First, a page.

May 18, 2021
Novel methods to improve the range and safety of e-vehicles
A University of Surrey project has revealed innovative methods that could dramatically improve the performance of future electrical vehicles (e-vehicles).
As part of the European Union's STEVE* project, Surrey has developed several pioneering approaches to torque vectoring in electric vehicles.
In e-vehicles with multiple motors, it is possible to deliver different amounts of drive power to each wheel. This benefits the vehicles' power consumption, safety and driveability. The process of calculating and optimising the precise amount of power needed while the vehicle moves is complex; it requires detailed knowledge of the driving conditions ahead and powerful onboard computing resources to deliver the data in real-time—often making the techniques impractical for everyday vehicles.
The team from Surrey has revealed advanced methods to improve torque vectoring that can be implemented in consumer e-vehicles.
For example, to improve the safety of e-vehicles, the team created a stability-control system that anticipates the curvature of the road ahead, allowing the car to pre-emptively brake when it approaches a bend too fast.
Surrey's torque vectoring system combines a predictive control model with fuzzy logic to adaptively prioritise vehicle dynamics or energy efficiency, depending on the driving conditions. The team has shown that their model developed to simulate the way a vehicle is driven, using the so-called 'pulse and glide' approach to reduce energy consumption, is beneficial in electric vehicles and is cost-effective enough to be implemented in future e-vehicles.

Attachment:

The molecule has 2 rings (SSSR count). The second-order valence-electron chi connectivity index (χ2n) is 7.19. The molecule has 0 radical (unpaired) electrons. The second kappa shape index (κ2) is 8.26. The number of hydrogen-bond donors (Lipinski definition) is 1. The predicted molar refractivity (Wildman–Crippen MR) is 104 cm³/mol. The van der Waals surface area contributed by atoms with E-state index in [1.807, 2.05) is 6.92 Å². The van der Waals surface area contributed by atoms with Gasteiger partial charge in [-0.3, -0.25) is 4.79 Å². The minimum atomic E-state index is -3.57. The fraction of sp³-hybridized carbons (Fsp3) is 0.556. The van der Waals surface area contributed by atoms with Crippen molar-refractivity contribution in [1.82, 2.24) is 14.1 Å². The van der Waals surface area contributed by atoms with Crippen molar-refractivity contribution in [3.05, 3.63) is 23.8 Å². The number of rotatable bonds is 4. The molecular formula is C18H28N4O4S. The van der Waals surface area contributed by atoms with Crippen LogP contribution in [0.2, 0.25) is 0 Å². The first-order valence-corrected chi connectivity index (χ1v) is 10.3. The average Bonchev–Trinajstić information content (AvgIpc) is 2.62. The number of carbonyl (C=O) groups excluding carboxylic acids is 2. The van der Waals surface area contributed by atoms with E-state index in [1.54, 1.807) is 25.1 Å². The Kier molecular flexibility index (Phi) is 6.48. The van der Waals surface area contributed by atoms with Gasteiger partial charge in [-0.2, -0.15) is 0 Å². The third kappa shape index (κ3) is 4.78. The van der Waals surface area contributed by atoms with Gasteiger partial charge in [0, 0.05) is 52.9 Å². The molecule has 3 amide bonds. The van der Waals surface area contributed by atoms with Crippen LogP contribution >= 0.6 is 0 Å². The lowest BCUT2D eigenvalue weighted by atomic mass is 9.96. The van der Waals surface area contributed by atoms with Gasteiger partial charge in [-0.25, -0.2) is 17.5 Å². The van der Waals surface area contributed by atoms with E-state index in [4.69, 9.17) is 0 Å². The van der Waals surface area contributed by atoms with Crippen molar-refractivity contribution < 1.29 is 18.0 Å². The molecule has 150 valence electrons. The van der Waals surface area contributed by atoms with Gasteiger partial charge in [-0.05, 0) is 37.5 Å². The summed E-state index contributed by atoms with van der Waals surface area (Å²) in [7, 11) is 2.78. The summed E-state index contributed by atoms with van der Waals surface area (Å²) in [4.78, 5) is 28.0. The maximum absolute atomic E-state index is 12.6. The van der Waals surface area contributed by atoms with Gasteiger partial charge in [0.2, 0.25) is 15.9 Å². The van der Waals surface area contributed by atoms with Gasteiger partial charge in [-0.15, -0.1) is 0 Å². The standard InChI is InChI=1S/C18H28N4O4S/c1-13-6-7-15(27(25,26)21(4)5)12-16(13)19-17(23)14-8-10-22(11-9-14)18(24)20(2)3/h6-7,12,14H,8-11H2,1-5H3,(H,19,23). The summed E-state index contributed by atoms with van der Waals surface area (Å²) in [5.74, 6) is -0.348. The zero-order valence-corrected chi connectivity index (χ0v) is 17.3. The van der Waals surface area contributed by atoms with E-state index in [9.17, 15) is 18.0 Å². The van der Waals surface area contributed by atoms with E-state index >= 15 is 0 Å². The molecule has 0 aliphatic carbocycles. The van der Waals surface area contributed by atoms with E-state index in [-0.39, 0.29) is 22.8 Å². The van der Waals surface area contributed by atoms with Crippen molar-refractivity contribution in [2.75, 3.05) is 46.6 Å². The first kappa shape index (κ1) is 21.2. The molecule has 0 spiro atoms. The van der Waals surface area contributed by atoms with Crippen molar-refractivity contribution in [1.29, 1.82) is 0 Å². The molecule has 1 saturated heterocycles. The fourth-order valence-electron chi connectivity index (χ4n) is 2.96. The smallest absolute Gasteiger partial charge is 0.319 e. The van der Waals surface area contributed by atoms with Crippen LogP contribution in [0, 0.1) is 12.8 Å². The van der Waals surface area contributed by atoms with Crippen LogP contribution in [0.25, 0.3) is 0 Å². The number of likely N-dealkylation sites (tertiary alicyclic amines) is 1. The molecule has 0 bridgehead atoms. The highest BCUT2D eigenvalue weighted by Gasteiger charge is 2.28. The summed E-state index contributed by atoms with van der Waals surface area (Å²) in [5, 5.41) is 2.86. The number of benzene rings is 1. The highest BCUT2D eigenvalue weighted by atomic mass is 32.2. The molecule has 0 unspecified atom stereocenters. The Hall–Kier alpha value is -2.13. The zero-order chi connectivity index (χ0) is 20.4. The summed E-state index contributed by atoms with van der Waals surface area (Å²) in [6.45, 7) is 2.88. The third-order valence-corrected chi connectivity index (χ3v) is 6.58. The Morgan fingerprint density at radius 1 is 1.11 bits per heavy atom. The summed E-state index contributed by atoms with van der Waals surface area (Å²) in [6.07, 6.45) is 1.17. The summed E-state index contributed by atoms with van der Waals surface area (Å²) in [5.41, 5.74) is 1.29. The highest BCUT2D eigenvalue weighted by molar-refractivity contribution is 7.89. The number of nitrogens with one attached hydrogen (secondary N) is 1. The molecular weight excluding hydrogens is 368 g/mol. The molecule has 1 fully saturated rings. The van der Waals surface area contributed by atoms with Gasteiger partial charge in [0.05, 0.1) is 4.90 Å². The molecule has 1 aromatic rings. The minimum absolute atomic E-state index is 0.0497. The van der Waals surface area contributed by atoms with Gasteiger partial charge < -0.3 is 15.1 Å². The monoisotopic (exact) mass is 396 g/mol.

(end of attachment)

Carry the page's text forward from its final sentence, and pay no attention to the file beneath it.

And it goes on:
The project is part of a EUR 9.5 million European Commission project, bringing together 20 partners from across the continent to envision and create a new concept in urban mobility. The project, which started in 2017, was completed in April 2021 and published various findings alongside a series of real-world demonstrations.
Professor Aldo Sorniotti, Head of the Centre for Automotive Engineering at the University of Surrey, said: "This has been an exciting project that has allowed us to make some major advances in powertrain control for electric vehicles. We believe that our work will allow new advanced torque vectoring techniques to become useable in ordinary electric vehicles, delivering research that will directly assist drivers in the very near future."
Riccardo Groppo, CEO of Ideas & Motion, one of the project partners, said: "It has been a pleasure working with the University of Surrey on the STEVE project. In particular, the technical collaboration was fundamental to making progress on the inverter and control algorithm for the Light Electric Vehicle we developed. I think we have accomplished excellent results, setting the basis for further collaboration."